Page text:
On one such occasion, having been told by his doctors that the end was very near, I watched him consume his ice cream; bless him, it was pretty much all his stomach could take, and he ate it like an excited child would eat it. He had cream on his chin, on his nose , everywhere. I have to reiterate at this point that my Dad wasn’t an openly funny man. He liked Tommy Cooper and Morecombe and Wise on TV, but he didn’t do humour in his day to day life. He was always serious about everything.
I grabbed my camera, told him to not move and snapped a picture as he sat there with ice cream all over his face whilst both me and Mum cracked up laughing
Such was the incredible picture I got of him that I had to go back for more the following day. I asked my Dad, almost awkwardly, if I could get him to do something he would probably not be comfortable with. He looked at me inquisitively and listened. I said to him that the picture I took yesterday of him eating/ wearing that ice cream was so good, I asked him if I could get him to pull some funny faces (something I had never ever seen him do ever in my life) so that his grandchildren (and me, being honest) would have some amazing pictures forever to remember him by.
Let’s face it, when you look back at pictures, particularly of the older generation, they are normally so serious.
For me (as most of you will already know) I have spent my life pulling faces, but bless him, he said yes and proceeded almost embarrassedly to do something he probably had not done in over 80 years.
The end result I want to share with you here. I know it was hard for him, as he was wracked with pain and was very weak, so I almost felt a bit bad asking him, but something inside me told me to do it and I am damn glad I did.
I didn’t know that day that my father would die some 72 hours later. He died with dignity, with his family and the wonderful Macmillan nurses around him, holding his hand, with us telling him we all loved him. It was his time to go. No one ever wants to lose their father but he had wasted away enough and the cancer had got the best of him and he had, sadly, lost the battle.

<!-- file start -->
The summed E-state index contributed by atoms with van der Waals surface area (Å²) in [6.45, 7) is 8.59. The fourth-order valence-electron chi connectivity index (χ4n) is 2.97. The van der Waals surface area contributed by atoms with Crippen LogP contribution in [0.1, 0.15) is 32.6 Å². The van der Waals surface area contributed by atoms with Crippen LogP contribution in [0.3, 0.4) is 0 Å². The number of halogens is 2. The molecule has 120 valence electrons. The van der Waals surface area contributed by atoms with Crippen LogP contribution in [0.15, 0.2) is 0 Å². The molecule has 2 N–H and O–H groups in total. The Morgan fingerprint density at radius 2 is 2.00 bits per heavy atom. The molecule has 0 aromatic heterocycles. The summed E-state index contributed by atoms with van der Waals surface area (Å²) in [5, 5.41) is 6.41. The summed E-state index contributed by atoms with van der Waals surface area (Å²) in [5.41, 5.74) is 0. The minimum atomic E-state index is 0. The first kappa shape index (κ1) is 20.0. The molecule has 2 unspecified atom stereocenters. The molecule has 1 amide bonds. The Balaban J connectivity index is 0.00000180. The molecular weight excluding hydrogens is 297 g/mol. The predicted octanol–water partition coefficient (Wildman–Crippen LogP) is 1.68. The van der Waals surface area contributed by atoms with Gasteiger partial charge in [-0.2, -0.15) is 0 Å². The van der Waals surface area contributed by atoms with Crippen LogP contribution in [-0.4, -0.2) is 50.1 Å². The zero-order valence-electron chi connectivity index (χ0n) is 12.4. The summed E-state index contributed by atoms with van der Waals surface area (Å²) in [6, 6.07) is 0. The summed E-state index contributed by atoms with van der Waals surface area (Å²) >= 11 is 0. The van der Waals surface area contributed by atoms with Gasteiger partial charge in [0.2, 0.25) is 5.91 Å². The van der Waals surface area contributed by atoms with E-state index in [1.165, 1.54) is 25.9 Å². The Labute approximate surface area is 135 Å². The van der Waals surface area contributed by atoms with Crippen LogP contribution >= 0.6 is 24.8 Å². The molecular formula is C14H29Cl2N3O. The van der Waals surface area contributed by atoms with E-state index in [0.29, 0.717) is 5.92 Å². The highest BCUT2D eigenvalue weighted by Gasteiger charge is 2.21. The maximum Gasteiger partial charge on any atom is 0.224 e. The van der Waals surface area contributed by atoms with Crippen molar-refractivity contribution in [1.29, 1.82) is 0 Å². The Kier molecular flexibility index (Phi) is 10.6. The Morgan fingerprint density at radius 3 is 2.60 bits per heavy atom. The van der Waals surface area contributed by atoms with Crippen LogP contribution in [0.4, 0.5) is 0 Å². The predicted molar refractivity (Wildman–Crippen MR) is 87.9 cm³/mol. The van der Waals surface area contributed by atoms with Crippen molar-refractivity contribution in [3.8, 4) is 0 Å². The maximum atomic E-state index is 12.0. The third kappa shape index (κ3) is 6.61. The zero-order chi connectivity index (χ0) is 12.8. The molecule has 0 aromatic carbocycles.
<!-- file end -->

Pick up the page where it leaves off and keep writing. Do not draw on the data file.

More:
We all of us, are parts of our father, love or hate him. We carry the genes of him, his father, his grandfather right the way back through time. Some traits we love, some we may hate, but we are of the same make up.
My boy, Jamie, is 23 years old now. I love him dearly, I tell him most times we speak that I do (ok some times rum is involved!) I’m not embarrassed to say that we hug each other and I kiss him when I meet him. I didn’t want him waiting years like I did to be able to express my love for him and his for me.
Do me one favour, please, readers, I know that your father probably knows you love him but never be afraid to tell him. Sometimes it’s very hard for the older generation to open their feelings towards you or for you to open to them, but that should never stop you from letting him know. Never assume that they know.
Don’t be one of those people crying at his funeral with regrets and, obviously, the same could go for your Mum – but they are easier to cuddle.